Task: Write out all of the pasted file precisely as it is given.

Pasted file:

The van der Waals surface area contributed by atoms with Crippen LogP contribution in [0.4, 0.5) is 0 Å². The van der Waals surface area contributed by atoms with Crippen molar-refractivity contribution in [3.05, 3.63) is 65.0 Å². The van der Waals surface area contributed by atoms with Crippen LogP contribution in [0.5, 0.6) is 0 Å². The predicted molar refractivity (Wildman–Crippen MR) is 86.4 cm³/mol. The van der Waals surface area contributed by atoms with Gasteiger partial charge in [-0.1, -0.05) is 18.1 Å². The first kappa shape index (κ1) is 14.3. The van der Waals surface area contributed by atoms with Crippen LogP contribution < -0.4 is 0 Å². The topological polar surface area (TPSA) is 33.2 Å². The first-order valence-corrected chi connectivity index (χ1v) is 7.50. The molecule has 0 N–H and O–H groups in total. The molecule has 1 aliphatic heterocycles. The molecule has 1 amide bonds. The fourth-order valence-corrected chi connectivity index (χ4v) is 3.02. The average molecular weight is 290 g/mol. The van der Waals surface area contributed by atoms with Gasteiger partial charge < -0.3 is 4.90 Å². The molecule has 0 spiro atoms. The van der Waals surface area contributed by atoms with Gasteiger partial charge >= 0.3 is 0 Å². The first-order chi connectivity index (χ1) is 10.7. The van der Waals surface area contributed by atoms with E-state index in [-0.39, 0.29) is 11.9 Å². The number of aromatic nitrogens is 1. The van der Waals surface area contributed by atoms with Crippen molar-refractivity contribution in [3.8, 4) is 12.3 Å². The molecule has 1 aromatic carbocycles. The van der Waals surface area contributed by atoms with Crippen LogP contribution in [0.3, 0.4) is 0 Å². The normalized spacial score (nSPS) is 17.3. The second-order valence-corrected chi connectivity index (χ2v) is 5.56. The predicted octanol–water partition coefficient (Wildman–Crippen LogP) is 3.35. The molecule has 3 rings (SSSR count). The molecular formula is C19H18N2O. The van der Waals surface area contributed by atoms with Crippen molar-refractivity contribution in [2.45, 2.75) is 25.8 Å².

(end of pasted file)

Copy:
The van der Waals surface area contributed by atoms with Crippen LogP contribution in [0.4, 0.5) is 0 Å². The van der Waals surface area contributed by atoms with Crippen molar-refractivity contribution in [3.05, 3.63) is 65.0 Å². The van der Waals surface area contributed by atoms with Crippen LogP contribution in [0.5, 0.6) is 0 Å². The predicted molar refractivity (Wildman–Crippen MR) is 86.4 cm³/mol. The van der Waals surface area contributed by atoms with Gasteiger partial charge in [-0.1, -0.05) is 18.1 Å². The first kappa shape index (κ1) is 14.3. The van der Waals surface area contributed by atoms with Crippen LogP contribution < -0.4 is 0 Å². The topological polar surface area (TPSA) is 33.2 Å². The first-order valence-corrected chi connectivity index (χ1v) is 7.50. The molecule has 0 N–H and O–H groups in total. The molecule has 1 aliphatic heterocycles. The molecule has 1 amide bonds. The fourth-order valence-corrected chi connectivity index (χ4v) is 3.02. The average molecular weight is 290 g/mol. The van der Waals surface area contributed by atoms with Gasteiger partial charge < -0.3 is 4.90 Å². The molecule has 0 spiro atoms. The van der Waals surface area contributed by atoms with Gasteiger partial charge >= 0.3 is 0 Å². The first-order chi connectivity index (χ1) is 10.7. The van der Waals surface area contributed by atoms with E-state index in [-0.39, 0.29) is 11.9 Å². The number of aromatic nitrogens is 1. The van der Waals surface area contributed by atoms with Crippen molar-refractivity contribution in [3.8, 4) is 12.3 Å². The molecule has 1 aromatic carbocycles. The van der Waals surface area contributed by atoms with Crippen LogP contribution in [0.3, 0.4) is 0 Å². The normalized spacial score (nSPS) is 17.3. The second-order valence-corrected chi connectivity index (χ2v) is 5.56. The predicted octanol–water partition coefficient (Wildman–Crippen LogP) is 3.35. The molecule has 3 rings (SSSR count). The molecular formula is C19H18N2O. The van der Waals surface area contributed by atoms with Crippen molar-refractivity contribution in [2.45, 2.75) is 25.8 Å².